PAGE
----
Shell Stays Committed to Shale Opportunities

Topics: Shale oil
Photo courtesy of Shell.
Workers perform operations at a gas production site in Shell’s Montney shale play in Canada.

Shell has reaffirmed its commitment to the shale business and views it as a growth opportunity moving into the 2020s, Executive Vice President for Unconventionals Greg Guidry told members of the media in a presentation on 20 June in Houston.

Following its recent acquisition of BG Group, Shell has set the strategic priorities for its portfolio in a framework of three time horizons: cash engines of today, growth priorities (2016 and beyond), and future opportunities (2020 and beyond). Guidry noted that shale is in the last group.

While some other portfolio choices offer better prospects in the current price environment, shale has “material value upside,” Guidry said. “We have a path to profitability, and we are managing exposure. …. We have the choice to activate shale with the right pricing.” Shell’s current shale production is just less than 300,000 BOE/D.

Shell’s heaviest involvement in unconventional resources is in North America, with assets representing about USD 17 billion of capital employed, Guidry said. Shale activities are concentrated in the Permian Delaware Basin, Appalachian Utica, and Haynesville plays in the United States, with the Haynesville acreage coming from BG, and the Duvernay and Montney plays in western Canada.

However, shales are “a global theme” for Shell, Guidry said. Outside of North America, the company’s primary shale holdings are in the Vaca Muerta formation of Argentina.

A Restructured Position

Shell has restructured its unconventionals position over the past several years to greatly improve capital efficiency, cutting acreage, the number of plays, and producing assets. “We have half the footprint that we had in 2013, but we actually have a larger resource volume,” Guidry said.

The company has enhanced its competitiveness in North America through several measures over the last 3 years, including increasing the number of big wells in its drilling portfolio—those with more than 1,000 BOE/D of potential—by 400%, cutting drill-and-complete costs in liquid-rich shale by 50%, and cutting direct overhead cost by 76%. Shell has eliminated 2,000 positions in its unconventionals group since 2013, a 50% reduction.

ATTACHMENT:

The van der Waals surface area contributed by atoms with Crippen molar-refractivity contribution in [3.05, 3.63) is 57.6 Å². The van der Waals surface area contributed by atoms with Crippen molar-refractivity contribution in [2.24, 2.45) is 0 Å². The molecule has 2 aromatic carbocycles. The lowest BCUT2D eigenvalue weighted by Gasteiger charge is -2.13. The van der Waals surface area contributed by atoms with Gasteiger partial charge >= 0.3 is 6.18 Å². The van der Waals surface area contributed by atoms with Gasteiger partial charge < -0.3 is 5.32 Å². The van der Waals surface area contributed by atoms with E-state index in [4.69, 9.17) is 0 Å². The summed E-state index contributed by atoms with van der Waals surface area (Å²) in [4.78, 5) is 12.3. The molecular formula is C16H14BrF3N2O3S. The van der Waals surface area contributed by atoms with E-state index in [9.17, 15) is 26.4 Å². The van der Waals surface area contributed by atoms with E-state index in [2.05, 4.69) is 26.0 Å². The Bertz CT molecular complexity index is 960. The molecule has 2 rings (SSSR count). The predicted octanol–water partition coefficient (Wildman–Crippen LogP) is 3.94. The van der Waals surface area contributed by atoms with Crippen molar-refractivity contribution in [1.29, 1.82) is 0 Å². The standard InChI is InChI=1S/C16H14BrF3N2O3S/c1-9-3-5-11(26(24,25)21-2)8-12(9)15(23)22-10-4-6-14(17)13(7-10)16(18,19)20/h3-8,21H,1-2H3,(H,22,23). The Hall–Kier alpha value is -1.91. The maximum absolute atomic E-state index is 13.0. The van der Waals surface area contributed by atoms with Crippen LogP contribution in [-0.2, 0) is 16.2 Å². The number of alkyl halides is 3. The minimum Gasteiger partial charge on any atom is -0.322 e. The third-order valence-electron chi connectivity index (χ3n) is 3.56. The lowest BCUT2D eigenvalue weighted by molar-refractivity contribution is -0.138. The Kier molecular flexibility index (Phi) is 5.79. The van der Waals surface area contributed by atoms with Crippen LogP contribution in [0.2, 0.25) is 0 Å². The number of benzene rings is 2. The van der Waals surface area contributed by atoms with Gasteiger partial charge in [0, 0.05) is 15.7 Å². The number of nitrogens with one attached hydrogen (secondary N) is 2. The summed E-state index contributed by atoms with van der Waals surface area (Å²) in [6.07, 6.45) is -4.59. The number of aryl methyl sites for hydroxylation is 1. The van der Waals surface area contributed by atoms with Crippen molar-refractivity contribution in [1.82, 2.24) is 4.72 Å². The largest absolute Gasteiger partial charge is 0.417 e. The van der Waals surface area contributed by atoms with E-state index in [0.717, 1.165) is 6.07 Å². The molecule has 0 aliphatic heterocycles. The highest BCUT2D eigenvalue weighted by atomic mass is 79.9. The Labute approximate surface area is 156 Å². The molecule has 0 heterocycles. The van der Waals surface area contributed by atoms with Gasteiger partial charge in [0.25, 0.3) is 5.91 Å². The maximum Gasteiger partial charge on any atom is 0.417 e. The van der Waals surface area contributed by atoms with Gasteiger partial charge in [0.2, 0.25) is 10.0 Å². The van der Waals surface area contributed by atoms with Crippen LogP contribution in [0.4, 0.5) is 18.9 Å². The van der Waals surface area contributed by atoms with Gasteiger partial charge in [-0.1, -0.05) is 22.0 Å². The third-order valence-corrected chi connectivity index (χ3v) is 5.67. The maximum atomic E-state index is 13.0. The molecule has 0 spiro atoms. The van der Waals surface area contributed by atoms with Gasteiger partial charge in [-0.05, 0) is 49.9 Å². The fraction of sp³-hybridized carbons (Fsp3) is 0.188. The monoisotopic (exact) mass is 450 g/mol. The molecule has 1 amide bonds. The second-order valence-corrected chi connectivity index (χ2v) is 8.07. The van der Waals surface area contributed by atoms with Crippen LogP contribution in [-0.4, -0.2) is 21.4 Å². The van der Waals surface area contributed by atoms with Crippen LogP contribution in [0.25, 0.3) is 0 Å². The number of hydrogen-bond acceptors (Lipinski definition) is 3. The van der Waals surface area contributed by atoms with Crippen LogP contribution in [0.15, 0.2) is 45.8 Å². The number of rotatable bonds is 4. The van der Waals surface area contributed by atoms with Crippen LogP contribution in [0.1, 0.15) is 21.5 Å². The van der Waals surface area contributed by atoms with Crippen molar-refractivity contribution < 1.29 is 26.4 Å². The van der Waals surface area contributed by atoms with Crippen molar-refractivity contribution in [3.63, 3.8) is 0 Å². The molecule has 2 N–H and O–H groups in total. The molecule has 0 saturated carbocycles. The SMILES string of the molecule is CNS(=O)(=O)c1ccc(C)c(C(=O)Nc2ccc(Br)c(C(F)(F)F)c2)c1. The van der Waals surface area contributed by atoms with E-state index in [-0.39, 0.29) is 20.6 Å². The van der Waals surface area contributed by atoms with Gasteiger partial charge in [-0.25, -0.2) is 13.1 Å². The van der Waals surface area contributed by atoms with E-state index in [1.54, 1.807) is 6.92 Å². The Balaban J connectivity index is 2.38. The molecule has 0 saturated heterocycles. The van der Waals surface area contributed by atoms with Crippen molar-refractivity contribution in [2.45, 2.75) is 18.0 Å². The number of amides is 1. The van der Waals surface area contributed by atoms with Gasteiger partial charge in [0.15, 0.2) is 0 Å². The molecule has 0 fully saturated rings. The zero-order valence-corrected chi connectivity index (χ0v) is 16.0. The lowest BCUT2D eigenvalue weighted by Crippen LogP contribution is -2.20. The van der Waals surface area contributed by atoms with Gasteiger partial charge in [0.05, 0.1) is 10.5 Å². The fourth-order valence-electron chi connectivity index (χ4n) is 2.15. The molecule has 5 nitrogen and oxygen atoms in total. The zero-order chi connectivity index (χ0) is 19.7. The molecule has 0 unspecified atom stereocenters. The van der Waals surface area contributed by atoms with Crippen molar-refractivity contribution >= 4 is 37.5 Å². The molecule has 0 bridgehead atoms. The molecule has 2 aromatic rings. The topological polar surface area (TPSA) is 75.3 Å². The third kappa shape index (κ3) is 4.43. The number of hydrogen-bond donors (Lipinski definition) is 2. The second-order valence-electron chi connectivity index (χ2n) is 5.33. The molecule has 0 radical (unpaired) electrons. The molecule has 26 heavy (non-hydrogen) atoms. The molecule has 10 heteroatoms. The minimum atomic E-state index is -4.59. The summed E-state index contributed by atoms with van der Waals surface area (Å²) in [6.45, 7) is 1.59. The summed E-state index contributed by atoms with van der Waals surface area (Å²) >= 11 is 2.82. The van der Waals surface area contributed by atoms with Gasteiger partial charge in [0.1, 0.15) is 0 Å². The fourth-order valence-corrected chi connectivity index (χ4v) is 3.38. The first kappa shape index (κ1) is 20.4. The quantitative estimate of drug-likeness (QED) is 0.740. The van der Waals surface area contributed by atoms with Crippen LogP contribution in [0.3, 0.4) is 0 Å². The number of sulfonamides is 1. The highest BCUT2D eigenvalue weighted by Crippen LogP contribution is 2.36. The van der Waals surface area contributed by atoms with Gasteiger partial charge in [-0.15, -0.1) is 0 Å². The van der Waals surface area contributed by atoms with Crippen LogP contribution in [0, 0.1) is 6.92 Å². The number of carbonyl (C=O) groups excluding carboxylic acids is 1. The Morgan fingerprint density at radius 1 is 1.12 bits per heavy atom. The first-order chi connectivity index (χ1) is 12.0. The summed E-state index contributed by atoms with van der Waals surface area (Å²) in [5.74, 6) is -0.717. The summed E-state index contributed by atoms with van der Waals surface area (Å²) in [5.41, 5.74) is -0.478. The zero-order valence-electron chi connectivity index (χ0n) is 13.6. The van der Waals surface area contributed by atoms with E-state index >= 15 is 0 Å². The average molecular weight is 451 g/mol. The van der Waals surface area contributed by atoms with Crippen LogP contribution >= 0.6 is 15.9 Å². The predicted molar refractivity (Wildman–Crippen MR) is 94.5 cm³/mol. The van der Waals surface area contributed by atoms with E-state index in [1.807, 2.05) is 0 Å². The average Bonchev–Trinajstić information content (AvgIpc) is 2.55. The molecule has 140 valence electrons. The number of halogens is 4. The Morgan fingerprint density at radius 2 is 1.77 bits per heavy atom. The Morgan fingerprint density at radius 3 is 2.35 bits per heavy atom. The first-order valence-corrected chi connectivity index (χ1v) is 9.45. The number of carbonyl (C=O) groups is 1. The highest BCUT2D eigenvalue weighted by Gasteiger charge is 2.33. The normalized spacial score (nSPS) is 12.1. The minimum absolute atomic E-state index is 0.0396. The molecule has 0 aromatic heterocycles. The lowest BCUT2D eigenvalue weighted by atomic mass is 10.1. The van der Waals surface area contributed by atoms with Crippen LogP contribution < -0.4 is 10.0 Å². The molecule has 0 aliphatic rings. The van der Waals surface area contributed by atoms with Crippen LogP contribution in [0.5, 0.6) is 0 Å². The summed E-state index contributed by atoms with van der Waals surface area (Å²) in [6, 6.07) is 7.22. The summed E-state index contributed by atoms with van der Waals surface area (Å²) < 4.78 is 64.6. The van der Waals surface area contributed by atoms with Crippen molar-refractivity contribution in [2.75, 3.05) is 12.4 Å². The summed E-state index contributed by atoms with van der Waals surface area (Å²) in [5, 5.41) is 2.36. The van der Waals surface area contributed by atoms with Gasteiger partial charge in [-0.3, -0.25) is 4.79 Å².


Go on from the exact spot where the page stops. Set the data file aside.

With an estimated 2016 capital investment that is 58% lower than 3 years ago, Shell achieved a 39% increase in combined daily liquids and gas production in the first quarter, compared with the 2013 level. The company’s resource base in equivalent bbl was 7% higher at the end of last year than in 2013.

‘We Are Much Leaner’

“When you talk about some of the slowness of the majors and the complexity of the majors, all the other things that you hear about, or that we hear about the majors as to why they can’t be successful in shale, we are much leaner, much simpler, and much more nimble than what we were back when we got started,” Guidry said.

Shell continues to focus on driving a more competitive cost structure. “We are highly competitive in our wells execution, our facilities execution, and our field operating capability, and our staff overhead as well,” Guidry said. “We benchmark it very, very extensively with all of the most nimble independents.”

The other pillar of Shell’s shale strategy is a focus on culture. “Because we can have the best portfolio that you could have, we (can) have the best capabilities, but if we don’t have a culture that drives us to a set of behaviors that’s more akin to the nimble independents, then we are not going to be able to sustain those gains,” Guidry said.

In conclusion, he said, “It is a journey, but we’re making quite a bit of progress. We’re actually ahead of schedule.”

Shell Stays Committed to Shale Opportunities

Joel Parshall, JPT Features Editor

12 July 2016

Volume: 68 | Issue: 8